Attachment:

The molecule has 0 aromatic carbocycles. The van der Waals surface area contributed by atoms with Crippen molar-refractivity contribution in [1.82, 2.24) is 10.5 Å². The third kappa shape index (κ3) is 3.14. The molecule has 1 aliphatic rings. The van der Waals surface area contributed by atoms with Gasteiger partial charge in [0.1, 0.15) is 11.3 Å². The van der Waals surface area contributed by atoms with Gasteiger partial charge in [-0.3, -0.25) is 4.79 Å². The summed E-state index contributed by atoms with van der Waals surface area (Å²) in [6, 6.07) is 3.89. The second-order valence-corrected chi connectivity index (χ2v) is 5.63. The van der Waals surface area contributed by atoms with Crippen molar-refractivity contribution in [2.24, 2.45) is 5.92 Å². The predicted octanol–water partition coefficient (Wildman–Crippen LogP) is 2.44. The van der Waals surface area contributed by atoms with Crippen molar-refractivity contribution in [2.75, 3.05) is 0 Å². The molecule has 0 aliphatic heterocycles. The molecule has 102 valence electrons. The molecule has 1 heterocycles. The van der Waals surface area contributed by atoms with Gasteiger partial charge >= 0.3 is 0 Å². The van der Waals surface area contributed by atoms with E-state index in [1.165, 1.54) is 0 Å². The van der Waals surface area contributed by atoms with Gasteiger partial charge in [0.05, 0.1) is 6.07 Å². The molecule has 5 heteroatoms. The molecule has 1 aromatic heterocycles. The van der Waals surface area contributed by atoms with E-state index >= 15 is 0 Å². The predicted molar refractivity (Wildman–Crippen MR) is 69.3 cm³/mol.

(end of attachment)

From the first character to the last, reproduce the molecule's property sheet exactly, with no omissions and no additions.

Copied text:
The molecule has 0 aromatic carbocycles. The van der Waals surface area contributed by atoms with Crippen molar-refractivity contribution in [1.82, 2.24) is 10.5 Å². The third kappa shape index (κ3) is 3.14. The molecule has 1 aliphatic rings. The van der Waals surface area contributed by atoms with Gasteiger partial charge in [0.1, 0.15) is 11.3 Å². The van der Waals surface area contributed by atoms with Gasteiger partial charge in [-0.3, -0.25) is 4.79 Å². The summed E-state index contributed by atoms with van der Waals surface area (Å²) in [6, 6.07) is 3.89. The second-order valence-corrected chi connectivity index (χ2v) is 5.63. The van der Waals surface area contributed by atoms with Crippen molar-refractivity contribution in [2.24, 2.45) is 5.92 Å². The predicted octanol–water partition coefficient (Wildman–Crippen LogP) is 2.44. The van der Waals surface area contributed by atoms with Crippen molar-refractivity contribution in [2.75, 3.05) is 0 Å². The molecule has 0 aliphatic heterocycles. The molecule has 102 valence electrons. The molecule has 1 heterocycles. The van der Waals surface area contributed by atoms with Gasteiger partial charge >= 0.3 is 0 Å². The van der Waals surface area contributed by atoms with E-state index in [1.165, 1.54) is 0 Å². The van der Waals surface area contributed by atoms with Gasteiger partial charge in [0.05, 0.1) is 6.07 Å². The molecule has 5 heteroatoms. The molecule has 1 aromatic heterocycles. The van der Waals surface area contributed by atoms with E-state index >= 15 is 0 Å². The predicted molar refractivity (Wildman–Crippen MR) is 69.3 cm³/mol.